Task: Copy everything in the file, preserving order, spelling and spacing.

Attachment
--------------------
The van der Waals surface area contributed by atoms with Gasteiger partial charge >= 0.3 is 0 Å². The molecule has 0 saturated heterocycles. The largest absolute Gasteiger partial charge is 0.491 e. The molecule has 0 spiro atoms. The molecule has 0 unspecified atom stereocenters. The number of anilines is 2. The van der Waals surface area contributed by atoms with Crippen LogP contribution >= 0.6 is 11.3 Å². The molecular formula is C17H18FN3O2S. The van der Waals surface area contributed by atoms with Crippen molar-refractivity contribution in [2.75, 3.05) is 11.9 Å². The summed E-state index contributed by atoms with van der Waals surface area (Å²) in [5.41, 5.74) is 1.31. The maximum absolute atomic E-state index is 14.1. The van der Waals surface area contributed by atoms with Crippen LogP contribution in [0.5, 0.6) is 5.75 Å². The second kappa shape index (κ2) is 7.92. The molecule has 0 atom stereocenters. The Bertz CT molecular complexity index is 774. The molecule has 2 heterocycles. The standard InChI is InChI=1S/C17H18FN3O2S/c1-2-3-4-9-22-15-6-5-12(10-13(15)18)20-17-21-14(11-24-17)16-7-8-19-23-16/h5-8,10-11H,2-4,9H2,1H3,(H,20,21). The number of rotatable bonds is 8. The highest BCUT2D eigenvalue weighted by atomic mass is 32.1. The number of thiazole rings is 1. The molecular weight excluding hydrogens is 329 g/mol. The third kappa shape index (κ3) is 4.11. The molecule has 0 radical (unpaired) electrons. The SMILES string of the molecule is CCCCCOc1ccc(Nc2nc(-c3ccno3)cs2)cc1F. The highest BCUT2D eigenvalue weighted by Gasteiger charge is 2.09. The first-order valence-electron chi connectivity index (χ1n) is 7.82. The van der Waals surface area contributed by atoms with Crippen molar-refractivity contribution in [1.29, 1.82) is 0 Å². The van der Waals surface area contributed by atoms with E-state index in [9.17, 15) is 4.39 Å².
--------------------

The van der Waals surface area contributed by atoms with Gasteiger partial charge >= 0.3 is 0 Å². The molecule has 0 saturated heterocycles. The largest absolute Gasteiger partial charge is 0.491 e. The molecule has 0 spiro atoms. The molecule has 0 unspecified atom stereocenters. The number of anilines is 2. The van der Waals surface area contributed by atoms with Crippen LogP contribution >= 0.6 is 11.3 Å². The molecular formula is C17H18FN3O2S. The van der Waals surface area contributed by atoms with Crippen molar-refractivity contribution in [2.75, 3.05) is 11.9 Å². The summed E-state index contributed by atoms with van der Waals surface area (Å²) in [5.41, 5.74) is 1.31. The maximum absolute atomic E-state index is 14.1. The van der Waals surface area contributed by atoms with Crippen LogP contribution in [0.5, 0.6) is 5.75 Å². The second kappa shape index (κ2) is 7.92. The molecule has 0 atom stereocenters. The Bertz CT molecular complexity index is 774. The molecule has 2 heterocycles. The standard InChI is InChI=1S/C17H18FN3O2S/c1-2-3-4-9-22-15-6-5-12(10-13(15)18)20-17-21-14(11-24-17)16-7-8-19-23-16/h5-8,10-11H,2-4,9H2,1H3,(H,20,21). The number of rotatable bonds is 8. The highest BCUT2D eigenvalue weighted by atomic mass is 32.1. The number of thiazole rings is 1. The molecular weight excluding hydrogens is 329 g/mol. The third kappa shape index (κ3) is 4.11. The molecule has 0 radical (unpaired) electrons. The SMILES string of the molecule is CCCCCOc1ccc(Nc2nc(-c3ccno3)cs2)cc1F. The highest BCUT2D eigenvalue weighted by Gasteiger charge is 2.09. The first-order valence-electron chi connectivity index (χ1n) is 7.82. The van der Waals surface area contributed by atoms with Crippen molar-refractivity contribution in [1.29, 1.82) is 0 Å². The van der Waals surface area contributed by atoms with E-state index in [9.17, 15) is 4.39 Å².